The Astros, losers of six of their last seven games, need all the help they can get right now. 2020 has been a struggle for the reigning AL pennant winners (not that anyone is feeling too sorry for the Astros these days), but Wednesday brought a rare bit of good news on the injury front with Justin Verlander reportedly on the mend.
Last year’s AL Cy Young winner hasn’t toed the rubber for Houston since suffering a strained forearm on Opening Day, though according to Brian McTaggart of MLB.com, Verlander hopes to resume throwing next week. That would put Verlander, whose season once appeared to be in jeopardy, on track to return at some point during the 2020 campaign.
Rotation depth was once among the Astros’ greatest strengths (only Dodgers and Nationals starters posted lower ERAs in 2019), but with Verlander banged up and free-agent defector Gerrit Cole now starring for the rival Yankees, that is no longer the case. The ERA of Houston’s starting staff sans Verlander and Cole has plummeted to a pedestrian 4.41, nearly a run higher than last year’s 3.61. Houston’s offense hasn’t fared much better with All-Stars Jose Altuve (.187) and George Springer (.182) both hitting below the Mendoza line.
Despite his age—the right-hander turned 37 in February—Verlander is coming off one of his best seasons. The veteran workhorse paced the majors with 21 wins while setting a career-high in punch-outs, finishing with an even 300 as the ‘Stros cruised to a franchise-record 107 victories in 2019. Verlander weathered some lean years late in his Tigers tenure, but the trade to Houston seems to have enlivened him. The future Hall of Famer has registered a masterful 2.45 ERA in 74 starts since coming over from the Motor City in 2017.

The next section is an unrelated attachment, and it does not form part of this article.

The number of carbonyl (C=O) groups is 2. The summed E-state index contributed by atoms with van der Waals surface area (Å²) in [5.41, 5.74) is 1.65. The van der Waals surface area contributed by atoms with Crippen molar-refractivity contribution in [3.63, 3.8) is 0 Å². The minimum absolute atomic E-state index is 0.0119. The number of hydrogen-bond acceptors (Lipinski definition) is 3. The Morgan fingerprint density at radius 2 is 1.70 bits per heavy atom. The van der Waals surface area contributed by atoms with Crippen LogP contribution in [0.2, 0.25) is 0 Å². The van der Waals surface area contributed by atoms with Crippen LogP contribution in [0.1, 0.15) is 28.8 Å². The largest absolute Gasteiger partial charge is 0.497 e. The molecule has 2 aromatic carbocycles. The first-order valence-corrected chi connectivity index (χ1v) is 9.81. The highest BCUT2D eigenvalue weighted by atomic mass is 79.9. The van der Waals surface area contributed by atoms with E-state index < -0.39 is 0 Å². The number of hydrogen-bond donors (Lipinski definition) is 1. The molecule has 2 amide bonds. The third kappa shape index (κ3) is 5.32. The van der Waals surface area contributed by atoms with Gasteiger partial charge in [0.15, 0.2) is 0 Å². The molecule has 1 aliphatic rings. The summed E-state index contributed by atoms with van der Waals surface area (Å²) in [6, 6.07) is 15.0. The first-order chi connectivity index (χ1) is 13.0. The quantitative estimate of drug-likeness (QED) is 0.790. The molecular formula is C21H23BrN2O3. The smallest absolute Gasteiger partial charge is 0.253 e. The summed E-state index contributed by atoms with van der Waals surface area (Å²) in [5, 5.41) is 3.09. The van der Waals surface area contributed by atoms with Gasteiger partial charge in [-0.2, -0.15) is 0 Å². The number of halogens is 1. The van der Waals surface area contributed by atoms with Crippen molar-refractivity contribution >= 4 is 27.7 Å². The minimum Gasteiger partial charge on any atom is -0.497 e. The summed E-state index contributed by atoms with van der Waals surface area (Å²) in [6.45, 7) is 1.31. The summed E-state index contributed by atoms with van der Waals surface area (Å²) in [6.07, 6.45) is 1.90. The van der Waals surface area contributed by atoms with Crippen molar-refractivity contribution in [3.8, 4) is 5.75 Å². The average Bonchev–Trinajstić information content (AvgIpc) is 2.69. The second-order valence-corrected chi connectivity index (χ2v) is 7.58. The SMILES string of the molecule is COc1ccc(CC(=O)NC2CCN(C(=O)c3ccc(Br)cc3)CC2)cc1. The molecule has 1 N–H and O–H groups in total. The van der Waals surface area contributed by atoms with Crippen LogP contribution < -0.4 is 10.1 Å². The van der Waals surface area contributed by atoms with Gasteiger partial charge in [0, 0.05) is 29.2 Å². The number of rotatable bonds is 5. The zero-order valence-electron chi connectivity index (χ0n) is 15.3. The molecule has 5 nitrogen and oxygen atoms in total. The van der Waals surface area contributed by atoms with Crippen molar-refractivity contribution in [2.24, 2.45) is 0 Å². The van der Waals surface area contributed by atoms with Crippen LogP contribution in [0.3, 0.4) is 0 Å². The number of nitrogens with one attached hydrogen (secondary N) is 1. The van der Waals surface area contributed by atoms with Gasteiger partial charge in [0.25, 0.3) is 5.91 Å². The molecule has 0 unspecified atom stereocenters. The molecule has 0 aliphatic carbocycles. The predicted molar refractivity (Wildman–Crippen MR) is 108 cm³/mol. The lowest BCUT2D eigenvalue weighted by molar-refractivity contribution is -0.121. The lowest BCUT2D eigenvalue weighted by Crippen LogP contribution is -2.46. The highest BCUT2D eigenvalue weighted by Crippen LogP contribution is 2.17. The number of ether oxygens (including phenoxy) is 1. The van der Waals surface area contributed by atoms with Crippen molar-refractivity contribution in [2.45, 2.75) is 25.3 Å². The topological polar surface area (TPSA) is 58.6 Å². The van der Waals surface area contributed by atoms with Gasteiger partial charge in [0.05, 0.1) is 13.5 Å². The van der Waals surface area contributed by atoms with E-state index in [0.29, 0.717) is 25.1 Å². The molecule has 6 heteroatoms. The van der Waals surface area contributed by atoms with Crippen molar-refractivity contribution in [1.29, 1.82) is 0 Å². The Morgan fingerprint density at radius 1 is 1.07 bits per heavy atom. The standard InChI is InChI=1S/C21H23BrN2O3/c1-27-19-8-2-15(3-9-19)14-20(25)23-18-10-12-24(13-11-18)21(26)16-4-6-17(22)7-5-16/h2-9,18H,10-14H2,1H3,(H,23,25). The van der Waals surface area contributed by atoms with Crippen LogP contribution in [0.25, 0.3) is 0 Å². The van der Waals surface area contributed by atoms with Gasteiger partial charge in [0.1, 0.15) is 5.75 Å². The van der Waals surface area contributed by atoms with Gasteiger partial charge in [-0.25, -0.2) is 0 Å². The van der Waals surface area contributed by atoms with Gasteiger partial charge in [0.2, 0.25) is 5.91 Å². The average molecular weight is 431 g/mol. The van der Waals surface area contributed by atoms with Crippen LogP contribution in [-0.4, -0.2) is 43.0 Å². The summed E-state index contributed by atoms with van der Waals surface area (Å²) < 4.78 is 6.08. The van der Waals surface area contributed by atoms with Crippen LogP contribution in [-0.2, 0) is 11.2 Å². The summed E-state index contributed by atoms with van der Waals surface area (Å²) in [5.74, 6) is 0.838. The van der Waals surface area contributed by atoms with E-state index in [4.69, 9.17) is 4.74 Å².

Playing with a clear target on their back following a wave of cheating allegations that ultimately proved true, the Astros have looked rattled in the early going, limping to an ugly 7-10 start. That’s their worst 17-game mark since 2016, which, coincidentally, was also the last time Houston missed the postseason. The Astros have the advantage of an expanded 16-team postseason to cushion their early struggles, though with only 60 games on the 2020 slate, recovering from a sluggish start will be harder than in years past. Having a perennial Cy Young candidate back at the top of the rotation won’t fix all that ails the Astros, but it would be a start.